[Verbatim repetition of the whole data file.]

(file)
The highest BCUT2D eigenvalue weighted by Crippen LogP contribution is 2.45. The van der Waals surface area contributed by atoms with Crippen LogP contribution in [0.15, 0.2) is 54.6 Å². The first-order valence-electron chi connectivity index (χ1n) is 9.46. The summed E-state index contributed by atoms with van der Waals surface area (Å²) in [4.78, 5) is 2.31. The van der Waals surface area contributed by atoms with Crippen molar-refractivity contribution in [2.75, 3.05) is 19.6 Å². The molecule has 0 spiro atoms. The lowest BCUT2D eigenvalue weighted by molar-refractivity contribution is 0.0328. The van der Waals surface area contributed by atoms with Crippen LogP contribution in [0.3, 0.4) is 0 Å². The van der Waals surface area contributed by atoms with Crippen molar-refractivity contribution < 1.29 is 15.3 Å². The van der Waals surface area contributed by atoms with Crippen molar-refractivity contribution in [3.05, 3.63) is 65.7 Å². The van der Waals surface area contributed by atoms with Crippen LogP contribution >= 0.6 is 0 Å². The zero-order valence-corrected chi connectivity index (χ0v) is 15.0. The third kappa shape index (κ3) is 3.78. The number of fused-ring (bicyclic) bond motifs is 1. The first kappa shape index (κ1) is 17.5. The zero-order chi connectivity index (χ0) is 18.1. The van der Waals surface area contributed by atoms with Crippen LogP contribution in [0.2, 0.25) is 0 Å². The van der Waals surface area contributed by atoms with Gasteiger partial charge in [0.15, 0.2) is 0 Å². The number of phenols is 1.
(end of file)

The highest BCUT2D eigenvalue weighted by Crippen LogP contribution is 2.45. The van der Waals surface area contributed by atoms with Crippen LogP contribution in [0.15, 0.2) is 54.6 Å². The first-order valence-electron chi connectivity index (χ1n) is 9.46. The summed E-state index contributed by atoms with van der Waals surface area (Å²) in [4.78, 5) is 2.31. The van der Waals surface area contributed by atoms with Crippen molar-refractivity contribution in [2.75, 3.05) is 19.6 Å². The molecule has 0 spiro atoms. The lowest BCUT2D eigenvalue weighted by molar-refractivity contribution is 0.0328. The van der Waals surface area contributed by atoms with Crippen LogP contribution in [0.3, 0.4) is 0 Å². The van der Waals surface area contributed by atoms with Crippen molar-refractivity contribution < 1.29 is 15.3 Å². The van der Waals surface area contributed by atoms with Crippen molar-refractivity contribution in [3.05, 3.63) is 65.7 Å². The van der Waals surface area contributed by atoms with Crippen LogP contribution >= 0.6 is 0 Å². The zero-order valence-corrected chi connectivity index (χ0v) is 15.0. The third kappa shape index (κ3) is 3.78. The number of fused-ring (bicyclic) bond motifs is 1. The first kappa shape index (κ1) is 17.5. The zero-order chi connectivity index (χ0) is 18.1. The van der Waals surface area contributed by atoms with Crippen LogP contribution in [0.2, 0.25) is 0 Å². The van der Waals surface area contributed by atoms with Gasteiger partial charge in [0.15, 0.2) is 0 Å². The number of phenols is 1.